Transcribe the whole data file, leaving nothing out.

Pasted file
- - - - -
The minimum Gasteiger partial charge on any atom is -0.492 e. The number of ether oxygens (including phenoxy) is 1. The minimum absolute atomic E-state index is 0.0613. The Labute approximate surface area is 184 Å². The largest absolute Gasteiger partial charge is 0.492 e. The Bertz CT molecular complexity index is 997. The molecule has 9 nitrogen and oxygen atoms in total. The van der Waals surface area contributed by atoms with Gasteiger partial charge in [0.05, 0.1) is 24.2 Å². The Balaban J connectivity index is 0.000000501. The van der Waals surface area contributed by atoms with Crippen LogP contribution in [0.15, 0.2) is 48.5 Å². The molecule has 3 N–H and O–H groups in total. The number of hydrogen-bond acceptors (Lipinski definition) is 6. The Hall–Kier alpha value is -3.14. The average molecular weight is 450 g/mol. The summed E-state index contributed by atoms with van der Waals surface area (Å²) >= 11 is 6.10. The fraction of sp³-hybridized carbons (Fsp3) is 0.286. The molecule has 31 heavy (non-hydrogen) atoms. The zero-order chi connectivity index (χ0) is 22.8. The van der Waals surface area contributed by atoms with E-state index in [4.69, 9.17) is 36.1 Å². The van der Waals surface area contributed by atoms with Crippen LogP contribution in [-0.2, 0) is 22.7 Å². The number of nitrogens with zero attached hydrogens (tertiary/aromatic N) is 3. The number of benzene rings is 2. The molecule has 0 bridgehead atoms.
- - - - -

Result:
The minimum Gasteiger partial charge on any atom is -0.492 e. The number of ether oxygens (including phenoxy) is 1. The minimum absolute atomic E-state index is 0.0613. The Labute approximate surface area is 184 Å². The largest absolute Gasteiger partial charge is 0.492 e. The Bertz CT molecular complexity index is 997. The molecule has 9 nitrogen and oxygen atoms in total. The van der Waals surface area contributed by atoms with Gasteiger partial charge in [0.05, 0.1) is 24.2 Å². The Balaban J connectivity index is 0.000000501. The van der Waals surface area contributed by atoms with Crippen LogP contribution in [0.15, 0.2) is 48.5 Å². The molecule has 3 N–H and O–H groups in total. The number of hydrogen-bond acceptors (Lipinski definition) is 6. The Hall–Kier alpha value is -3.14. The average molecular weight is 450 g/mol. The summed E-state index contributed by atoms with van der Waals surface area (Å²) >= 11 is 6.10. The fraction of sp³-hybridized carbons (Fsp3) is 0.286. The molecule has 31 heavy (non-hydrogen) atoms. The zero-order chi connectivity index (χ0) is 22.8. The van der Waals surface area contributed by atoms with E-state index in [4.69, 9.17) is 36.1 Å². The van der Waals surface area contributed by atoms with Crippen LogP contribution in [-0.2, 0) is 22.7 Å². The number of nitrogens with zero attached hydrogens (tertiary/aromatic N) is 3. The number of benzene rings is 2. The molecule has 0 bridgehead atoms.